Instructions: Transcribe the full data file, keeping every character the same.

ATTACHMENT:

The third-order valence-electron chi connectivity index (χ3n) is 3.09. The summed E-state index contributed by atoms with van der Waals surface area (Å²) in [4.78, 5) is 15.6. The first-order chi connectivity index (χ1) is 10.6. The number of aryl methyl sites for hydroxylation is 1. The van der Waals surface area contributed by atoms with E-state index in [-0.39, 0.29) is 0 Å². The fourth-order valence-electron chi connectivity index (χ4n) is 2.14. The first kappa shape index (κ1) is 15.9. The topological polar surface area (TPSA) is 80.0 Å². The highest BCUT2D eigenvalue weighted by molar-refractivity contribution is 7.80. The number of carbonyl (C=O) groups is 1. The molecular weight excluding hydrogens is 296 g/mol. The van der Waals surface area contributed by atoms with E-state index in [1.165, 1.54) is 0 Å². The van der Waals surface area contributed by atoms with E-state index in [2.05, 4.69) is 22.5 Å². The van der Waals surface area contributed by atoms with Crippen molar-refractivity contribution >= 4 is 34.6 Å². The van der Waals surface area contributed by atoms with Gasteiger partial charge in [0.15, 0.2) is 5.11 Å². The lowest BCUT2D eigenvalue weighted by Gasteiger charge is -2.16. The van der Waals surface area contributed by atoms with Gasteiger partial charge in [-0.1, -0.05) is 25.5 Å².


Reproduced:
The third-order valence-electron chi connectivity index (χ3n) is 3.09. The summed E-state index contributed by atoms with van der Waals surface area (Å²) in [4.78, 5) is 15.6. The first-order chi connectivity index (χ1) is 10.6. The number of aryl methyl sites for hydroxylation is 1. The van der Waals surface area contributed by atoms with E-state index in [-0.39, 0.29) is 0 Å². The fourth-order valence-electron chi connectivity index (χ4n) is 2.14. The first kappa shape index (κ1) is 15.9. The topological polar surface area (TPSA) is 80.0 Å². The highest BCUT2D eigenvalue weighted by molar-refractivity contribution is 7.80. The number of carbonyl (C=O) groups is 1. The molecular weight excluding hydrogens is 296 g/mol. The van der Waals surface area contributed by atoms with E-state index in [1.165, 1.54) is 0 Å². The van der Waals surface area contributed by atoms with E-state index in [2.05, 4.69) is 22.5 Å². The van der Waals surface area contributed by atoms with Crippen molar-refractivity contribution >= 4 is 34.6 Å². The van der Waals surface area contributed by atoms with Gasteiger partial charge in [0.15, 0.2) is 5.11 Å². The lowest BCUT2D eigenvalue weighted by Gasteiger charge is -2.16. The van der Waals surface area contributed by atoms with Gasteiger partial charge in [-0.1, -0.05) is 25.5 Å².